Nashville country music trio Lady A – formerly Lady Antebellum – have filed a suit against blues singer Anita ‘Lady A’ White in an attempt to trademark the band name.
The band are asking for a court declaration that the trio is lawfully using the Lady A trademark and that using the trademark does not infringe on any rights White may have under state or federal law.
Last month, the band announced they were changing their name to Lady A due to the racist connotations of the word “antebellum”. The word refers to the pre-Civil War period in the south of the United States and is associated with slavery.
The following day (12th June), Anita ‘Lady A’ White – a black, Seattle-based blues singer who says she has been performing under the moniker for over two decades – spoke out in a Rolling Stone article.
“This is my life. Lady A is my brand, I’ve used it for over 20 years, and I’m proud of what I’ve done,” White said. “They’re using the name because of a Black Lives Matter incident that, for them, is just a moment in time.”
“It shouldn’t have taken George Floyd to die for them to realize that their name had a slave reference to it.”
“It’s an opportunity for them to pretend they’re not racist or pretend this means something to them,” she added. “If it did, they would’ve done some research. And I’m not happy about that. You found me on Spotify easily — why couldn’t they?”
Last month, the band claimed they and White had come to an agreement after meeting over Zoom. “Today, we connected privately with the artist Lady A,” wrote the band. “Transparent, honest and authentic conversations were had. We are excited to share we are moving forward with positive solutions and common ground.”
However, later that day, White told Newsday that she was not happy with the way that things were left. “Their camp is trying to erase me,” she said. “Trust is important and I no longer trust them.”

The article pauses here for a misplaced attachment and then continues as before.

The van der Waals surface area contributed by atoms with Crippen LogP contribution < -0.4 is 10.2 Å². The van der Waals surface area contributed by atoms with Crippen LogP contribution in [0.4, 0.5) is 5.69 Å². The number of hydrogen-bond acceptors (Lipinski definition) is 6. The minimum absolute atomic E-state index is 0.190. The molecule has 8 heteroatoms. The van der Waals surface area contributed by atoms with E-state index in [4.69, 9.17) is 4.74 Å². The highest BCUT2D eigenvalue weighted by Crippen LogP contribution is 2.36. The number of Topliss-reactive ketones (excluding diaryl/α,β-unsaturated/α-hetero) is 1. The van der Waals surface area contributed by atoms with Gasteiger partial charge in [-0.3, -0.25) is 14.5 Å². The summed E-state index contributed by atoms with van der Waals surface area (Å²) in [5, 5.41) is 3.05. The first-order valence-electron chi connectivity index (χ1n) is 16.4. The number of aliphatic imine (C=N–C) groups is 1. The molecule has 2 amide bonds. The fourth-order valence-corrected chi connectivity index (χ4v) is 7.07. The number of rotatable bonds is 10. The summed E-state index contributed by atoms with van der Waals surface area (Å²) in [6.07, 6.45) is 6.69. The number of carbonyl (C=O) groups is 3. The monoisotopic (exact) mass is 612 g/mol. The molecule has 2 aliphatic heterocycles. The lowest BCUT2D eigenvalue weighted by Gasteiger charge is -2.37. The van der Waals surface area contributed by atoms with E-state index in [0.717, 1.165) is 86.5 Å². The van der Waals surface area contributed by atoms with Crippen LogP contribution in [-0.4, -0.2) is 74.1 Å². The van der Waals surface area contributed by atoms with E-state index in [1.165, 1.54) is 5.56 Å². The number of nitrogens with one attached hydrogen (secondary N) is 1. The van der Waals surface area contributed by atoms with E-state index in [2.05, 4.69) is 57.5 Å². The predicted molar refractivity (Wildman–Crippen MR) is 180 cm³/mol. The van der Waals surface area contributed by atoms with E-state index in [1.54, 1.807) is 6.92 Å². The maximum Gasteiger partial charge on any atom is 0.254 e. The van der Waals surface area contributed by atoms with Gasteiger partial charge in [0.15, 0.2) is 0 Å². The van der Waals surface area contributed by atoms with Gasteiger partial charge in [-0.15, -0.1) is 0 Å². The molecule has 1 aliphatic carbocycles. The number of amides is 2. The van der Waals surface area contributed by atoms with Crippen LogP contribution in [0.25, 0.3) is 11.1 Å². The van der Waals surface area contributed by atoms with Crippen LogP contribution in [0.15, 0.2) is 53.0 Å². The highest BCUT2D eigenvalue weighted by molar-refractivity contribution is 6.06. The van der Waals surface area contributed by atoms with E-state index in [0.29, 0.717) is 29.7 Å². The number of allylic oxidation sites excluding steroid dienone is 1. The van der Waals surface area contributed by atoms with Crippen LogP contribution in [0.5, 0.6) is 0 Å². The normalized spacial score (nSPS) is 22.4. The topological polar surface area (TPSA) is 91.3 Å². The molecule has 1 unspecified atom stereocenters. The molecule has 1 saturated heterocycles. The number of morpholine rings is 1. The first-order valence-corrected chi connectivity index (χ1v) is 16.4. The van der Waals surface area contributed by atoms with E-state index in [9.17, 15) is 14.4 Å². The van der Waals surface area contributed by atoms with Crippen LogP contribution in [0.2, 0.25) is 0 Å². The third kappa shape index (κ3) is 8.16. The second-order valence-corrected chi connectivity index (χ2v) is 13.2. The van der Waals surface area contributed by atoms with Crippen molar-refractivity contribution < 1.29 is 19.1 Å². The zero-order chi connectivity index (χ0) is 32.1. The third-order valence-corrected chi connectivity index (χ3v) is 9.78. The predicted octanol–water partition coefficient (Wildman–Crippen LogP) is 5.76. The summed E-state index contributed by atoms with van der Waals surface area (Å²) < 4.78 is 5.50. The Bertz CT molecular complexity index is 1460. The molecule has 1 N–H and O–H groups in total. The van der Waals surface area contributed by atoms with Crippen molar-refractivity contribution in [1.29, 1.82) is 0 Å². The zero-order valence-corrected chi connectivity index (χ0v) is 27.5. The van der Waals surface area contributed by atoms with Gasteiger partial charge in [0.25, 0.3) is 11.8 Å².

In a new statement by the band, they claim White and her team “demanded” a payment of $10 million for the right to the name. “We have come to the conclusion that we need to ask a court to affirm our right to continue to use the name Lady A, a trademark we have held for many years.”
In the suit, the band say they’ve used the names Lady Antebellum and Lady A interchangeably as early as 2006-2007, including a page from their website in 2008 that cites the band by the nickname.
The suit claims that prior to this year, White “did not challenge, in any way, Plaintiffs’ open, obvious and widespread nationwide and international use of the LADY A mark as a source indicator for Plaintiffs’ recorded, downloadable, and streaming music and videos, Plaintiff’s live musical performances, or Plaintiffs’ sale of souvenir merchandise.”
White has performed under the name Lady A while touring along with music released as early as 2010, having recorded several albums under the name. She is yet to release a statement on the lawsuit.